Victor Rios: The Consequences of Mass Incarceration of Black and Latino Boys

Victor Rios

Victor Rios, associate professor of sociology at UC Santa Barbara, is a prominent scholar in juvenile justice, masculinity and race.

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The Brothers of A.B.L.L.E. (Achieving Black and Latino Leaders of Excellence) present a lecture by Victor Rios, associate professor at UC-Santa Barbara and prominent scholar in juvenile justice, masculinity, and race. Rios speaks about how young Latino and African American boys develop their sense of self in the midst of crime and intense policing; politics that reinforce school-to-prison pipelines, and the role that college students play in promoting social justice. This lecture is intended to challenge and inspire the ways in which we approach activism and advocacy work.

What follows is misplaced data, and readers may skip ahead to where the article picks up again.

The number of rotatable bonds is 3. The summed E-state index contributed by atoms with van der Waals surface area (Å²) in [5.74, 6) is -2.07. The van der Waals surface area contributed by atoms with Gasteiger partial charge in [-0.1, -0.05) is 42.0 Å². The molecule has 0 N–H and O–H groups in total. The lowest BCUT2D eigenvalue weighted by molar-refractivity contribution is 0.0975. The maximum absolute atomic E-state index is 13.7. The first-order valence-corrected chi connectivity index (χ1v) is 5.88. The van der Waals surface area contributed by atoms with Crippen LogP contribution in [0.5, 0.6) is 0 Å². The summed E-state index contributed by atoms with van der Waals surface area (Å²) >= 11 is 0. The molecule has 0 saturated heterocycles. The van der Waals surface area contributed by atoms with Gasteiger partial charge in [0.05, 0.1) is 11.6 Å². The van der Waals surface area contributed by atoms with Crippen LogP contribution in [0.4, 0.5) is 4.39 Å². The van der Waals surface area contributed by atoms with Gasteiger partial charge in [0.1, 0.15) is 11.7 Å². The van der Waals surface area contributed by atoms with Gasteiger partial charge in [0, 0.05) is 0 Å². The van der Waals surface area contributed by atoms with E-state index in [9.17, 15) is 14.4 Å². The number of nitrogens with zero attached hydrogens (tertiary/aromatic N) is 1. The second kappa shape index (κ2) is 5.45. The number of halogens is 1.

Rios' research topics include inequality in America, school-to-prison pipeline, urban ethnography and law. His 2011 book, Punished: Policing the Lives of Black and Latino Boys (NYU Press), analyzes how juvenile crime policies and criminalization affect the everyday lives of urban youth. He has published on juvenile justice, masculinity, and race and crime in scholarly journals such as The Annals of the Academy of Political and Social SciencesLatino Studies, and Critical Criminology. In 2011, Rios received the Harold J. Plous award at UCSB and in 2010 he received the Chancellor's Award for Excellence in Mentoring Undergraduate Research. Professor Rios teaches courses in juvenile justice, sociology, ethnographic methods, and justice, law, and inequality.